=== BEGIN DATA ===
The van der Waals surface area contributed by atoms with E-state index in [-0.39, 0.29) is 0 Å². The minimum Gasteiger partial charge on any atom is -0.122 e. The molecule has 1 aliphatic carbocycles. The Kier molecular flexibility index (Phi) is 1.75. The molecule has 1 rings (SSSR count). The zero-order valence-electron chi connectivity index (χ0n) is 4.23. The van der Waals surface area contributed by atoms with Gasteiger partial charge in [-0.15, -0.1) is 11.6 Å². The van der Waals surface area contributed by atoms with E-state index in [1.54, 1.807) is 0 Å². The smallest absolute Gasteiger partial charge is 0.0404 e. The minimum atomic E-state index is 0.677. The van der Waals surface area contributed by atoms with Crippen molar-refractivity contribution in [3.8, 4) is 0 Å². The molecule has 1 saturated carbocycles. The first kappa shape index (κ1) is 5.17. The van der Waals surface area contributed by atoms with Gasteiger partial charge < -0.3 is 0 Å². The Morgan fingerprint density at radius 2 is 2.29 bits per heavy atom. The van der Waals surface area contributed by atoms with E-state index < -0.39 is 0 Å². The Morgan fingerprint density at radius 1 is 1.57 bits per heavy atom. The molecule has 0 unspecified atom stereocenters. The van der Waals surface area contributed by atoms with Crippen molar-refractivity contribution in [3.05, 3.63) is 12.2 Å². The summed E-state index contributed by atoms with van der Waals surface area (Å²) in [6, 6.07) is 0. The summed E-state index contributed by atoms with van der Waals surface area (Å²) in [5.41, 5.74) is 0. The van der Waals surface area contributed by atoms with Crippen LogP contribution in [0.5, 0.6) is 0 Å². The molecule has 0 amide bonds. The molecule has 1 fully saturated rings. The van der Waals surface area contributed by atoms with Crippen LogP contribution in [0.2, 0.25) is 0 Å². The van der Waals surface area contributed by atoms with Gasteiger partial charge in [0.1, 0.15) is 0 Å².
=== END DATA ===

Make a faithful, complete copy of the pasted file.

The van der Waals surface area contributed by atoms with E-state index in [-0.39, 0.29) is 0 Å². The minimum Gasteiger partial charge on any atom is -0.122 e. The molecule has 1 aliphatic carbocycles. The Kier molecular flexibility index (Phi) is 1.75. The molecule has 1 rings (SSSR count). The zero-order valence-electron chi connectivity index (χ0n) is 4.23. The van der Waals surface area contributed by atoms with Gasteiger partial charge in [-0.15, -0.1) is 11.6 Å². The van der Waals surface area contributed by atoms with E-state index in [1.54, 1.807) is 0 Å². The smallest absolute Gasteiger partial charge is 0.0404 e. The minimum atomic E-state index is 0.677. The van der Waals surface area contributed by atoms with Crippen molar-refractivity contribution in [3.8, 4) is 0 Å². The molecule has 1 saturated carbocycles. The first kappa shape index (κ1) is 5.17. The van der Waals surface area contributed by atoms with Gasteiger partial charge < -0.3 is 0 Å². The Morgan fingerprint density at radius 2 is 2.29 bits per heavy atom. The van der Waals surface area contributed by atoms with E-state index < -0.39 is 0 Å². The Morgan fingerprint density at radius 1 is 1.57 bits per heavy atom. The molecule has 0 unspecified atom stereocenters. The van der Waals surface area contributed by atoms with Crippen molar-refractivity contribution in [3.05, 3.63) is 12.2 Å². The summed E-state index contributed by atoms with van der Waals surface area (Å²) in [6, 6.07) is 0. The summed E-state index contributed by atoms with van der Waals surface area (Å²) in [5.41, 5.74) is 0. The van der Waals surface area contributed by atoms with Crippen LogP contribution in [0.5, 0.6) is 0 Å². The molecule has 0 amide bonds. The molecule has 1 fully saturated rings. The van der Waals surface area contributed by atoms with Crippen LogP contribution in [0.2, 0.25) is 0 Å². The van der Waals surface area contributed by atoms with Gasteiger partial charge in [0.1, 0.15) is 0 Å².